2nd O.V.I. three months service Col. Lewis Wilson 4-18-1861: from Camp Jackson 4-19-1861 to Washington D.C.
Columbus, Ohio its History, Resources, and Progress : Studer, Jacob: 1873 , page 67-69
"Troops now began to arrive rapidly in the city for rendezvous, equipment, and organization. Goodale Park was converted into a military camp called Camp Jackson, for the rendezvous of all the Ohio troops north of Hamilton county, and south of the Reserve [Western]. In the camp all the rules of Military discipline were rigidly enforced, so far as that could be done with such raw and undisciplined recruits. The officer's quarters were in the keeper's house, near the entrance gate; white tents were pitched in the center of the park; large wooden buildings were hastily erected for lodging and dining-rooms; wagons were continually going and coming; volunteers constantly arriving, and all the parade and clamor of camp life might be seen and heard in that so lately peaceful and quiet retreat."
Men continued to come to Camp Jackson in droves. The population of Columbus, was about 18,000 in the beginning of the war. Ohioians 2,343,739 at the beginning of the war.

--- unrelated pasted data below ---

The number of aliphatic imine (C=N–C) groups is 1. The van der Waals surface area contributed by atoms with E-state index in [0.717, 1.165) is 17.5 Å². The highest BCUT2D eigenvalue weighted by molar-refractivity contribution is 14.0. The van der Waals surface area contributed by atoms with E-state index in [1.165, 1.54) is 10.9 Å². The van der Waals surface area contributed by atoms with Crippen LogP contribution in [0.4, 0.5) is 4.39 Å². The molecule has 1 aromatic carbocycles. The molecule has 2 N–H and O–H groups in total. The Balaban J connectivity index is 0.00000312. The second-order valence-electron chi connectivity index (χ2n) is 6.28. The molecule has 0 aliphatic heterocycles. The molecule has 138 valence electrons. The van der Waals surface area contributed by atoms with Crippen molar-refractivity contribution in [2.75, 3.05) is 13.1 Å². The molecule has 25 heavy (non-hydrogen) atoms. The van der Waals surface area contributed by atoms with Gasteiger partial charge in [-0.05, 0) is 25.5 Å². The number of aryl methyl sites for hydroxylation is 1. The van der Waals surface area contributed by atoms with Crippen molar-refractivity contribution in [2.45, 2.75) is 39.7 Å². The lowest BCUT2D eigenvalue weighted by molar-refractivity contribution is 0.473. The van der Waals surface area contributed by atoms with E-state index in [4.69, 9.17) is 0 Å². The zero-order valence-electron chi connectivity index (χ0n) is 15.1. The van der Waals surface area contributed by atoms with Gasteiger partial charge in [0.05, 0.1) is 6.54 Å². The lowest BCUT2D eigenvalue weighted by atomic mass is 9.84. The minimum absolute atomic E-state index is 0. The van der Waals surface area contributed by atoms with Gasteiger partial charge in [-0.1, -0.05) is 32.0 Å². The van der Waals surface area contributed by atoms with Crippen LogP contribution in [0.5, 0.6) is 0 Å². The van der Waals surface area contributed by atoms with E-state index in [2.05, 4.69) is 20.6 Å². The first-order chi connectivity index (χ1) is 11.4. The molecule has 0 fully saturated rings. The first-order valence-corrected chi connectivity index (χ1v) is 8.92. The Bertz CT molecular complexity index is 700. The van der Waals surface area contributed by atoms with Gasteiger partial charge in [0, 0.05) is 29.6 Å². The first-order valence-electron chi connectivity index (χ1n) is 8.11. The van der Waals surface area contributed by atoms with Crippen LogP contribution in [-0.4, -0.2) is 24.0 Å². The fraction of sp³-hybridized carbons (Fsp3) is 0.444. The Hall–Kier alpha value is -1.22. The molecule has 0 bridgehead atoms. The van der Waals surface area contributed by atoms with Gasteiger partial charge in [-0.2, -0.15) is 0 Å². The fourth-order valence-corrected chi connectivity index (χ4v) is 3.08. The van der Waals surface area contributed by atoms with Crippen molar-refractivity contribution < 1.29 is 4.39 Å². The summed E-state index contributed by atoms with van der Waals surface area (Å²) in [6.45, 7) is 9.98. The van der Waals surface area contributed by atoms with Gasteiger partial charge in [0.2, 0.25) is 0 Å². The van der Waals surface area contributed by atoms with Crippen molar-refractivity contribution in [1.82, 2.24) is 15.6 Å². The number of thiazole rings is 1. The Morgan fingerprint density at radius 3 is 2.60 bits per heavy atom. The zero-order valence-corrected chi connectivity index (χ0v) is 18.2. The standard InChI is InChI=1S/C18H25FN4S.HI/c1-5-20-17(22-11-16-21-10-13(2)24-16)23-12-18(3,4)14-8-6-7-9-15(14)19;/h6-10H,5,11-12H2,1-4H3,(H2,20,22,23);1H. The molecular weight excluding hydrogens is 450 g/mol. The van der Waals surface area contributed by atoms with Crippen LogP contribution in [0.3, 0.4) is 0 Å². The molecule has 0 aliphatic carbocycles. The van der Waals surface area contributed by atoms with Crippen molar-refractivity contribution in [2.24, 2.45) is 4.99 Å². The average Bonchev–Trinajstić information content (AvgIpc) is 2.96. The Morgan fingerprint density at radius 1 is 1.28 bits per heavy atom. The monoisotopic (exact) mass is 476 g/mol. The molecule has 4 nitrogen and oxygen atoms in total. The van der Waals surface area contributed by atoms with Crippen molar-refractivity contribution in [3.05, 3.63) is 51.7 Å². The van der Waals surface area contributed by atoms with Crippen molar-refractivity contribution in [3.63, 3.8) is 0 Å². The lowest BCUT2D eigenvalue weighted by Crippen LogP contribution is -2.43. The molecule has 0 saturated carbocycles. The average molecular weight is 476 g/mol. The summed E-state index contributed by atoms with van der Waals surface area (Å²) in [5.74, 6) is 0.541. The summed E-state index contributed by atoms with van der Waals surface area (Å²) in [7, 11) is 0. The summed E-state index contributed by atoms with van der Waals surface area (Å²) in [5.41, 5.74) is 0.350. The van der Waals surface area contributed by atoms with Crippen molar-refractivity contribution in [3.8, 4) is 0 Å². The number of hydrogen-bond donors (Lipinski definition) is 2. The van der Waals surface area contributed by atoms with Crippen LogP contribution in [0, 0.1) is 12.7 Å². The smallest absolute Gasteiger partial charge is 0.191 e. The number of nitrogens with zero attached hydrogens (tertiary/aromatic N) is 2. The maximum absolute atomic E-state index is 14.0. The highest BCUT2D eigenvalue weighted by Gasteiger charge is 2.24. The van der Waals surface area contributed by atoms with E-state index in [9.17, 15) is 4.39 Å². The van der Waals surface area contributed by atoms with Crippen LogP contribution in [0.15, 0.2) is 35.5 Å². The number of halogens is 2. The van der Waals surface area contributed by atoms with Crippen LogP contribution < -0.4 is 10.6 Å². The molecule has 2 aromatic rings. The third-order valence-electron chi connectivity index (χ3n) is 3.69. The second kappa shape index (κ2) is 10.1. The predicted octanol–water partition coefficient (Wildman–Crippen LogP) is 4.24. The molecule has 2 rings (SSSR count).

April 20, 1861:
13th three months service Col. A. Saunders Piatt 4-20-1861: from Camp Jackson 5-9-1861 to Camp Dennison, Ohio.
April 21, 1861:
3rd three months service Col. Isaac H. Marrow 4-21-1861: from Camp Jackson 4-28-1861 to Camp Dennison, Ohio.
April 22, 1861:
The Ohio State Journal : April 22, 1861 ;AL : Volume 2,
"The gates of the high picket fence are guarded by sentinels who keep back the baffled and impatient crowd which surges to and fro from morning till night and only gets now and then an eyeful of the inside, by looking through the palisades ...The white tents are pitched in the plain in the center of the park beneath the yet leafless trees- peaceful above all that martial parade and clamor, and the young grass is crushed and cut in a thousand furrows by the feet and wheels that have passed over it.
A large wooden building, hastily erected near the tents, adds nothing to the picturesqueness of the scene but adds immensely to the comfort of the soldiers, for it is full of "bunks" and is much better defense against the weather than canvas. Wagons are continually coming and going, and the camp is strewn with straw from a stack brought thither for bedding.